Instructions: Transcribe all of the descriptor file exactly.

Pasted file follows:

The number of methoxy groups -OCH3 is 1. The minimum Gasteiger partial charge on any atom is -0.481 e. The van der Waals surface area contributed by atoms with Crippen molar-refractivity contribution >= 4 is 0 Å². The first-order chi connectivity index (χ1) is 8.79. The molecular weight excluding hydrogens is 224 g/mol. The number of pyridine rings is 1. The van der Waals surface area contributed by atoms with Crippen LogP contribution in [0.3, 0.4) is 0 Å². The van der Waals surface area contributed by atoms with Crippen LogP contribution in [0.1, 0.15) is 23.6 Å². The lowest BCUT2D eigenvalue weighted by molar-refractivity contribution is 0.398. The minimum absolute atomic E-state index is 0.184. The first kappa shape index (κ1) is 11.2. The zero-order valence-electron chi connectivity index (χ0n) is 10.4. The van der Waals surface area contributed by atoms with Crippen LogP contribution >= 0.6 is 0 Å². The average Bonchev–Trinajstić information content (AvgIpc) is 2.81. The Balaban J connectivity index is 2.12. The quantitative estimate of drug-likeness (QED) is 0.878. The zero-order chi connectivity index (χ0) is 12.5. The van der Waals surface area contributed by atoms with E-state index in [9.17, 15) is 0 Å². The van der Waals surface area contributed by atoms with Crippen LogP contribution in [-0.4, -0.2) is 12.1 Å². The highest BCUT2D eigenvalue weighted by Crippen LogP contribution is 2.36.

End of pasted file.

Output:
The number of methoxy groups -OCH3 is 1. The minimum Gasteiger partial charge on any atom is -0.481 e. The van der Waals surface area contributed by atoms with Crippen molar-refractivity contribution >= 4 is 0 Å². The first-order chi connectivity index (χ1) is 8.79. The molecular weight excluding hydrogens is 224 g/mol. The number of pyridine rings is 1. The van der Waals surface area contributed by atoms with Crippen LogP contribution in [0.3, 0.4) is 0 Å². The van der Waals surface area contributed by atoms with Crippen LogP contribution in [0.1, 0.15) is 23.6 Å². The lowest BCUT2D eigenvalue weighted by molar-refractivity contribution is 0.398. The minimum absolute atomic E-state index is 0.184. The first kappa shape index (κ1) is 11.2. The zero-order valence-electron chi connectivity index (χ0n) is 10.4. The van der Waals surface area contributed by atoms with Crippen LogP contribution >= 0.6 is 0 Å². The average Bonchev–Trinajstić information content (AvgIpc) is 2.81. The Balaban J connectivity index is 2.12. The quantitative estimate of drug-likeness (QED) is 0.878. The zero-order chi connectivity index (χ0) is 12.5. The van der Waals surface area contributed by atoms with E-state index in [9.17, 15) is 0 Å². The van der Waals surface area contributed by atoms with Crippen LogP contribution in [-0.4, -0.2) is 12.1 Å². The highest BCUT2D eigenvalue weighted by Crippen LogP contribution is 2.36.